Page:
This may sound a bit weird but bear with – the origami DNA bunnies are an experiment conducted by researchers at Sweden’s Karolinska Institute. Through this strange hobby the scientists have taken up, we may soon be able to operate on cancer cells on the microscopic level, preventing their reproduction.
The study was published in Nature magazine this Wednesday and its main contribution is the way that the researchers went about making these cute little formations. Of course, they did imagine only bunnies, but also other complex structures.
The new technique proposed by them comes from a longstanding and famous problem that was solved in 1976 by Leonhard Euler called the Seven Bridges of Königsberg. In that case, the issue was how to walk through the whole city by crossing each of the seven bridges it had only once. Björn Högberg of the current study says that their conundrum was extremely similar.
To do these structures out of DNA strands, one needed extremely large scale versions so as to accurately see how to combine the strands as to not alter its overall structure. Therefore, they needed to create an Eulerian path so as to make them not overlap too much and at the same time maximize the strength of the whole resulting shape.
Högberg explains that for the origami bunny to be of any real use, the DNA needs to be meticulously arranged in polygonal shapes to create 3D structures, but the strands need not meet more than once at every corner. The problem is caused by the fact that, DNA being a circular molecule, it needs to meet itself at the end – if that makes any sense.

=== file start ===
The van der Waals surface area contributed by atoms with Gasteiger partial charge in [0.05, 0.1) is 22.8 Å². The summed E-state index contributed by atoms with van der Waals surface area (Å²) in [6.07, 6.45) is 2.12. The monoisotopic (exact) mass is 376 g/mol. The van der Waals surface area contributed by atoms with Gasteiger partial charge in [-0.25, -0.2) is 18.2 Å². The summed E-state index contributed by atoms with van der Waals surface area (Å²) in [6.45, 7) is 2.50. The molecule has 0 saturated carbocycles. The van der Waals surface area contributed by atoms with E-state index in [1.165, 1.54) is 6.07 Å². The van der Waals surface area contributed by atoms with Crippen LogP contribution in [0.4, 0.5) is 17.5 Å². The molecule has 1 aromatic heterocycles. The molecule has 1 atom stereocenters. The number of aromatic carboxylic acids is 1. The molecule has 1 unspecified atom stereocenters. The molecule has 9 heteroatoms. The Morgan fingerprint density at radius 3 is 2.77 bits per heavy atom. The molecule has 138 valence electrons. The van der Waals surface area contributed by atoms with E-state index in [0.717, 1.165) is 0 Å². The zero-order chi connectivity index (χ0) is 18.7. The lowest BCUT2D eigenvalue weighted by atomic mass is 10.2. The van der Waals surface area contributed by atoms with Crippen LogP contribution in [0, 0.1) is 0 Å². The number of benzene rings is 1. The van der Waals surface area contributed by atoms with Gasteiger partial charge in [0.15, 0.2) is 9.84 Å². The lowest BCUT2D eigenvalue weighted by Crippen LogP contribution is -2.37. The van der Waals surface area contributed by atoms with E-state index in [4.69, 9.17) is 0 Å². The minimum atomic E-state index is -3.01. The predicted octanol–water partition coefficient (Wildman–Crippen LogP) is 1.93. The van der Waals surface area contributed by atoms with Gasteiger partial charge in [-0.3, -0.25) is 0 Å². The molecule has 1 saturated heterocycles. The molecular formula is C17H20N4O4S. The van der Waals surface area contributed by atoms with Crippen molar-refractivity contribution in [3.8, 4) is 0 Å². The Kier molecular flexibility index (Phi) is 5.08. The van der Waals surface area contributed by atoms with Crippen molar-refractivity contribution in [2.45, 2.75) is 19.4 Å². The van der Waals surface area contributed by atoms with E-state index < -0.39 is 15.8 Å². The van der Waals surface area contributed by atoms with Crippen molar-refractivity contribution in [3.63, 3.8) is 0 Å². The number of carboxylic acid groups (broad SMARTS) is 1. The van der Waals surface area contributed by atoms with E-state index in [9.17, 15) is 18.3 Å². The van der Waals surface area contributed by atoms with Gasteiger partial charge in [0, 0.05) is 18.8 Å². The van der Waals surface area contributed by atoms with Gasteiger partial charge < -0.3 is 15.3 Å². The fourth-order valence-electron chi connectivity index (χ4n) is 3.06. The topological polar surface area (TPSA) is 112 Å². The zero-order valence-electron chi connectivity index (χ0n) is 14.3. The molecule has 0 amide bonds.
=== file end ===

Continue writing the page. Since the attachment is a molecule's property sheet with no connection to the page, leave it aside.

To solve this problem, they naturally went to a computer scientist from Finland’s Aalto University. With his help, the researched solved the problem by creating an algorithm that automatically avoids any problems in its path. The final result meant feeding a complex shape used normally for a 3-D printing device, and then the algorithm would optimize it specifically for DNA strands.
There had been previous ideas to make micro-structures out of DNA strands, but this is the first feasible one – according to Tim Lied, the physicist whom review their theory for Nature. He praises this new method, calling it “versatile” and “streamlined.”
However exciting this new research is, the bunnies are still a long way from taking actual physical form, since the problem of 3-D printing with such microscopic precision has yet to be solved. So no, this is not a do it yourself hobby just yet.
Image source: zmescience.com